Yup, I Read Now


Booking Through Thursday

btt2 What words/phrases in a blurb make a book irresistible?

 

I’d consider any book touted as “surreal” and “hilarious” a godsend. Lately though, I’ve been finding that any time the back cover blurb mentions that a book is in any way comical, I end up feeling gypped. We all have a different understanding of what “funny” is, I realize that, and even when a book is said to be “hilarious” or “hysterical,” I’m not so naïve—or easily deceived by marketing gimmicks—to believe that I’ll be busting a gut as I flip through its pages. But if the book fails to make me crack a smile or even think, “Ah yes, now that sentence was rather humorous” as I adjust my monocle, then I’d say that that back cover blurb failed to deliver on its promise.

What I usually find most useful in selecting books are those little author endorsement quotes. If another writer that I like has said that he/she enjoyed the book then I’ll probably buy it. I know that writers share publishers and publishers ask more established/successful writers to provide these sorts of quotes for up-and-comers, but I doubt anyone would ever cosign something that was horrible.

The thing that I find slightly baffling these days, is the use of Twilight to market classics (something that I’ve brought up before.)

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Wha…?
October 14, 2009, 4:32 pm
Filed under: Book Adventures | Tags: , , ,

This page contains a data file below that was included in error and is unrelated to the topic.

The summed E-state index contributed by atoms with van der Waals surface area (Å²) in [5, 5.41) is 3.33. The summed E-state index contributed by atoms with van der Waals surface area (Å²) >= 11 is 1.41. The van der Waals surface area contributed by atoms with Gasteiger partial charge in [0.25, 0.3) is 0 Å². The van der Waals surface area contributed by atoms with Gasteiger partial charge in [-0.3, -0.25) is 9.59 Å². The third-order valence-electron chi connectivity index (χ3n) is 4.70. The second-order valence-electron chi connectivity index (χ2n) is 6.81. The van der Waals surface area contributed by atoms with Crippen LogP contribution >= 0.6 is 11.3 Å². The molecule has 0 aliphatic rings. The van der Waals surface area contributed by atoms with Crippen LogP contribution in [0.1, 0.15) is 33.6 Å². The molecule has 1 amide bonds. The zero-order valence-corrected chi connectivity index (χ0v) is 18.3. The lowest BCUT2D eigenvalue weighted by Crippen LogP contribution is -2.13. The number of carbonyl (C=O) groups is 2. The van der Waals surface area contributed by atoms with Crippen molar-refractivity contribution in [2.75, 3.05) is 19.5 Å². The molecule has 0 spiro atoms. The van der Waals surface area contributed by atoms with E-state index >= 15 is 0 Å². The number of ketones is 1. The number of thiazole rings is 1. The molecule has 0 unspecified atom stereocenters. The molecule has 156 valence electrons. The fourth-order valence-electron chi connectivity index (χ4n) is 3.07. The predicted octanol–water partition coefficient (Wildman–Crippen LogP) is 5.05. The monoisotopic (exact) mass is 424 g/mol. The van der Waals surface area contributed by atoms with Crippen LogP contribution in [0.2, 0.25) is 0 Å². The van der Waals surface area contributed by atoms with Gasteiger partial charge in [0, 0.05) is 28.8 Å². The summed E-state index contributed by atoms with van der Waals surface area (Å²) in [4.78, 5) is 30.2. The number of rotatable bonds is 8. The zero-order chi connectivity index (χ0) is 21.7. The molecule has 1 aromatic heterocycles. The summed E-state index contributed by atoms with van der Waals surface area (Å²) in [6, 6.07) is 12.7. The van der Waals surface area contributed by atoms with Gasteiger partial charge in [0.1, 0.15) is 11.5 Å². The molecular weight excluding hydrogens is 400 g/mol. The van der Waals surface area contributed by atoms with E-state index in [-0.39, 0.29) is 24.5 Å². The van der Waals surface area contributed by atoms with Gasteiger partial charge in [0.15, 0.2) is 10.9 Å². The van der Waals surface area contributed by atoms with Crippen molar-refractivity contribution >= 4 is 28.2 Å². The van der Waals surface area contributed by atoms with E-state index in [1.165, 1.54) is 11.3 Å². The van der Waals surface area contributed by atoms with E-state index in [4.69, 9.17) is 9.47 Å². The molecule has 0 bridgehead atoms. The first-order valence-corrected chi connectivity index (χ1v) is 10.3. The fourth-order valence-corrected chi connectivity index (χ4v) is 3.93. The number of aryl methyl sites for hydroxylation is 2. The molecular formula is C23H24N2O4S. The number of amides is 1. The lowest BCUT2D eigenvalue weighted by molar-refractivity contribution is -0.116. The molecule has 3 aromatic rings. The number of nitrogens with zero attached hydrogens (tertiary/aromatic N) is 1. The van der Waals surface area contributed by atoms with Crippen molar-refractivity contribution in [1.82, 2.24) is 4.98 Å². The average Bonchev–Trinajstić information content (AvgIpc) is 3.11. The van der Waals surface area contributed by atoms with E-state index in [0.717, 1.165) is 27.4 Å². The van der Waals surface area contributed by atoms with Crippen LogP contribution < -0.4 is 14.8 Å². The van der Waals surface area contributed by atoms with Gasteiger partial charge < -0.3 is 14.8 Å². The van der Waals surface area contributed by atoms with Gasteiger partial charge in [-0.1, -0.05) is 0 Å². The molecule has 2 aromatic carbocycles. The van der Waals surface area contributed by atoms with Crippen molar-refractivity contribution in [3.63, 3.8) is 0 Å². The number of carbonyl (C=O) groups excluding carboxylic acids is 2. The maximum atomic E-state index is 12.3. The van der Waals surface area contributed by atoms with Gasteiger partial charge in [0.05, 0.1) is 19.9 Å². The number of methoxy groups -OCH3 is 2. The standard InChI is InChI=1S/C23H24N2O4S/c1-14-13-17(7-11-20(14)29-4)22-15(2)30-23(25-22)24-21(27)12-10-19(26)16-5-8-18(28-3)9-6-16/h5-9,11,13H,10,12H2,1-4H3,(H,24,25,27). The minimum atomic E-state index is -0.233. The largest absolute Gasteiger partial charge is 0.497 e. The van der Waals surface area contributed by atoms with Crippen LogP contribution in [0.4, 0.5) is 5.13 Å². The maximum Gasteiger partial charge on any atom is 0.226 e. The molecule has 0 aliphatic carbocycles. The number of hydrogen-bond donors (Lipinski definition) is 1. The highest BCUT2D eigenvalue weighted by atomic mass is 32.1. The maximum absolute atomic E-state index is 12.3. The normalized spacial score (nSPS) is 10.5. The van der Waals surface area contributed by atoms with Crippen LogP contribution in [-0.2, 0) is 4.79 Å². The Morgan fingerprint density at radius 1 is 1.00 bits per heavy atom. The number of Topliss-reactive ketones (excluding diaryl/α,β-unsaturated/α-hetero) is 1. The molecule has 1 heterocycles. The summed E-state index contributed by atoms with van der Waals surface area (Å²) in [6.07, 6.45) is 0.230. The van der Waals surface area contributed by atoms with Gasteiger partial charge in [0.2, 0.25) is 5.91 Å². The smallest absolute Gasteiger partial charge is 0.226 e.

adventures (red version)Rainy days are bookstore days and so, after a quick stop at Le Wal-Mart to pick up sacks of Peanut M&Ms for my Oct 31. 24-hour Peanut M&M-Binge-O-Rama, that’s exactly where I was yesterday afternoon. The Young Adult Fiction of this particular chain bookstore is a kind of showpiece for the place; it’s right in the middle of everything, no doubt owing to the recent teen vampire craze. Now, I have no beef with the Twilight series or Stephenie Meyer but I will never read any of these books. Morals or principles or standards don’t factor into it. Reading a Stephenie Meyer book is just one of those things that I don’t ever see myself doing, just as I don’t ever see myself running the Boston Marathon or eating a praying mantis. I did see the Twilight film and was mainly unimpressed, but still, I have nothing but the most out-and-out sort of ambivalence when it comes to the franchise. Well, perhaps I should say had nothing but the most out-and-out sort of ambivalence because I saw something yesterday at the bookstore that shook the foundation of my staunch irresoluteness.

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Et tu, Austen-e?

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Juliet, Naked

juliet-naked-hornby